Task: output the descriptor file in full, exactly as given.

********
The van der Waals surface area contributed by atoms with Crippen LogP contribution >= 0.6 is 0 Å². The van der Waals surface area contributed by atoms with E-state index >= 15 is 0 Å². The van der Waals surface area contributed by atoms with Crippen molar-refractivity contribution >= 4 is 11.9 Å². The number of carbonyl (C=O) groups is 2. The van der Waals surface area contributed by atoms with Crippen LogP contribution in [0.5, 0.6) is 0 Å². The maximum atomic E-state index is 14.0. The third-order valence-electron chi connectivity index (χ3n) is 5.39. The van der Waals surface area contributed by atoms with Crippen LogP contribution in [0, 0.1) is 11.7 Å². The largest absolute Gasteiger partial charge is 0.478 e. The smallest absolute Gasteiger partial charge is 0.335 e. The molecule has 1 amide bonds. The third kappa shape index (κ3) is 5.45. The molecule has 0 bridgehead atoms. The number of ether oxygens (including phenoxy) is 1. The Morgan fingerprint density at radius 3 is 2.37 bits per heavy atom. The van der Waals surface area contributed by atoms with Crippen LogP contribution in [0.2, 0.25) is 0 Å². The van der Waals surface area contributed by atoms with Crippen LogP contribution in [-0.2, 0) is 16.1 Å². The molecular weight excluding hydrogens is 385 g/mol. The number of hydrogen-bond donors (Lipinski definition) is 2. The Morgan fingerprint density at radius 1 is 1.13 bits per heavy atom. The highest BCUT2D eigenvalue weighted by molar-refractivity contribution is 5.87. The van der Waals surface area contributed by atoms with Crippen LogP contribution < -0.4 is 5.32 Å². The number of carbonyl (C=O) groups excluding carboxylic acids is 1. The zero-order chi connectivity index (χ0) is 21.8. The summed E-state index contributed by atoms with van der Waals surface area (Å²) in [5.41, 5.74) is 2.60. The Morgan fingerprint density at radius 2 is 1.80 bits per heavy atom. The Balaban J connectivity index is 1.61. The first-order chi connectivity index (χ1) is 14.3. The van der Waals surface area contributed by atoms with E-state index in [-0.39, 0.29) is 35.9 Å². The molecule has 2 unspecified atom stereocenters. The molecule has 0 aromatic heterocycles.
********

The van der Waals surface area contributed by atoms with Crippen LogP contribution >= 0.6 is 0 Å². The van der Waals surface area contributed by atoms with E-state index >= 15 is 0 Å². The van der Waals surface area contributed by atoms with Crippen molar-refractivity contribution >= 4 is 11.9 Å². The number of carbonyl (C=O) groups is 2. The van der Waals surface area contributed by atoms with Crippen LogP contribution in [0.5, 0.6) is 0 Å². The maximum atomic E-state index is 14.0. The third-order valence-electron chi connectivity index (χ3n) is 5.39. The van der Waals surface area contributed by atoms with Crippen LogP contribution in [0, 0.1) is 11.7 Å². The largest absolute Gasteiger partial charge is 0.478 e. The smallest absolute Gasteiger partial charge is 0.335 e. The molecule has 1 amide bonds. The third kappa shape index (κ3) is 5.45. The molecule has 0 bridgehead atoms. The number of ether oxygens (including phenoxy) is 1. The Morgan fingerprint density at radius 3 is 2.37 bits per heavy atom. The van der Waals surface area contributed by atoms with Crippen LogP contribution in [0.2, 0.25) is 0 Å². The van der Waals surface area contributed by atoms with Crippen LogP contribution in [-0.2, 0) is 16.1 Å². The molecular weight excluding hydrogens is 385 g/mol. The number of hydrogen-bond donors (Lipinski definition) is 2. The Morgan fingerprint density at radius 1 is 1.13 bits per heavy atom. The highest BCUT2D eigenvalue weighted by molar-refractivity contribution is 5.87. The van der Waals surface area contributed by atoms with Crippen LogP contribution < -0.4 is 5.32 Å². The number of carbonyl (C=O) groups excluding carboxylic acids is 1. The zero-order chi connectivity index (χ0) is 21.8. The summed E-state index contributed by atoms with van der Waals surface area (Å²) in [5.41, 5.74) is 2.60. The Morgan fingerprint density at radius 2 is 1.80 bits per heavy atom. The Balaban J connectivity index is 1.61. The first-order chi connectivity index (χ1) is 14.3. The van der Waals surface area contributed by atoms with E-state index in [-0.39, 0.29) is 35.9 Å². The molecule has 2 unspecified atom stereocenters. The molecule has 0 aromatic heterocycles.